At around 9:30 a.m., Bearla Mae Wyatt, who lived next door to Lord in Room 16, went to the motel's office to get some fresh towels. In the office, Wyatt encountered Hayes and Patel. Hayes was telling Patel that there was a problem with the bathroom sink in Room 15 and that he wanted Patel to come and fix it. Patel did not understand Hayes's explanation and invited Hayes to demonstrate what he meant in Patel's own living quarters, which adjoined the office. Because Patel was occupied, Wyatt left; when she returned 10 to 15 minutes later, Hayes and Patel were coming out of Patel's bathroom area. Wyatt heard Patel tell Hayes that he would "be down at the room later on."
Hayes testified that, after his discussion with Patel at the motel office, Hayes returned to Room 15, went to a store to buy a bottle of wine, returned to the motel room, drank some wine, and went to sleep. According to Hayes, the next thing he recalled was being awakened by someone slapping him and saying something that he could not understand. He claimed that he struck back and thereafter realized it was Patel. Hayes testified that, as he was getting off the bed, he noticed that Patel had a knife. Hayes said he struggled with Patel, forced Patel to drop the knife, and then picked the knife up himself.
Hayes testified that he thereafter tried to stop the manager from grabbing a butcher knife that was on top of the dresser, and ended up stabbing Patel on the arm and chest. According to Hayes, Patel backed away into the bathroom and made a loud noise. Patel then walked out and collapsed on the floor. Hayes said he then picked up the butcher knife from the floor and put it in a dresser drawer to put it outside Patel's reach. He also picked up a bottle of wine and placed it into the same drawer. Hayes righted a chair that had been knocked over and picked up a pouch and vest from the floor and put them on the bed. He then unwound two wire coat hangers and bound Patel's hands and feet while Patel was still alive. Hayes explained that he did not want to have to hurt Patel anymore and was afraid of what Patel might do if he got up.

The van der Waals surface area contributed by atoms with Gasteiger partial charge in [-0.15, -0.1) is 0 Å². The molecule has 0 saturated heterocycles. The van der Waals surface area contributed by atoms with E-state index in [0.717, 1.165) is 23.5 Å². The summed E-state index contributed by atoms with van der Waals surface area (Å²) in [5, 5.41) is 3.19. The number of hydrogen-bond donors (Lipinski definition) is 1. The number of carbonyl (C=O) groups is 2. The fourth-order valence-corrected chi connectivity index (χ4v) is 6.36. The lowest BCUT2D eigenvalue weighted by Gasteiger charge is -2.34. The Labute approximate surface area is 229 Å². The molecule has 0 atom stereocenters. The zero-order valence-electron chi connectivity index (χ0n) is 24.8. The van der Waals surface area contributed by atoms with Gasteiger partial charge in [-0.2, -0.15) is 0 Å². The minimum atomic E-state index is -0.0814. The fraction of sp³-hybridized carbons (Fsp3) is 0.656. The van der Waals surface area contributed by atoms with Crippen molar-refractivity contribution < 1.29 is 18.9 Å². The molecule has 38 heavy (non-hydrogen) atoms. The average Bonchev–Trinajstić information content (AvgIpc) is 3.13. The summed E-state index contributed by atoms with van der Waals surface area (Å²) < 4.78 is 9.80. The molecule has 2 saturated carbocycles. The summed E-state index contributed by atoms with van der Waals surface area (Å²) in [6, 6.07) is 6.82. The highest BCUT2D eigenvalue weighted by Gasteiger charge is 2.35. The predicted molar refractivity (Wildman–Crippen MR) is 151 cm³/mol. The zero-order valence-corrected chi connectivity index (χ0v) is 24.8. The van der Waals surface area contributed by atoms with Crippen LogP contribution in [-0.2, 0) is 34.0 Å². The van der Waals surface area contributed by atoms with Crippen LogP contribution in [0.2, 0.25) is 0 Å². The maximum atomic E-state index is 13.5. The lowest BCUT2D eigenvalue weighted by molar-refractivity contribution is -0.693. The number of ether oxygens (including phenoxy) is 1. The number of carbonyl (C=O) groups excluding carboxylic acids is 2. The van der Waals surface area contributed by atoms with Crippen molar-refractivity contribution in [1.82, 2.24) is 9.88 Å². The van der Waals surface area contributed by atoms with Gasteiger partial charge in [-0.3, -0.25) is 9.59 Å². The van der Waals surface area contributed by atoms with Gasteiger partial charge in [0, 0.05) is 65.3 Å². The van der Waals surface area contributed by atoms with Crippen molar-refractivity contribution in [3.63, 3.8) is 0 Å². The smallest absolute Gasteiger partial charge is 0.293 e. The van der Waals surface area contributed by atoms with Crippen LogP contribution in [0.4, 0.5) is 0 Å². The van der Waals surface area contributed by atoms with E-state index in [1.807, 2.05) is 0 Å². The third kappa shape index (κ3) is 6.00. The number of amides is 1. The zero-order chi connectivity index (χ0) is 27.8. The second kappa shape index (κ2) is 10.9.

A short time later, Hayes went to the motel room shared by Andrew "A.J." James and his girlfriend, Michele Gebert. Hayes had known both James and Gebert for many years. Hayes told them he wanted James to give him a ride. Hayes testified that he told James that he had had to "down" someone. James said that he did not believe Hayes, and left the room to see for himself. Gebert testified that she commented to Hayes about the possibility of Patel calling the police, and Hayes allegedly replied that "[Patel] would not say anything to anybody." Hayes testified that he looked out the door of James and Gebert's apartment and saw James, not in Hayes's room, but at the motel office. According to his testimony, Hayes then went to the office, where he saw James taking cartons of cigarettes. Hayes testified that, at James's request, he also carried two boxes himself. Hayes and James left together in James's car.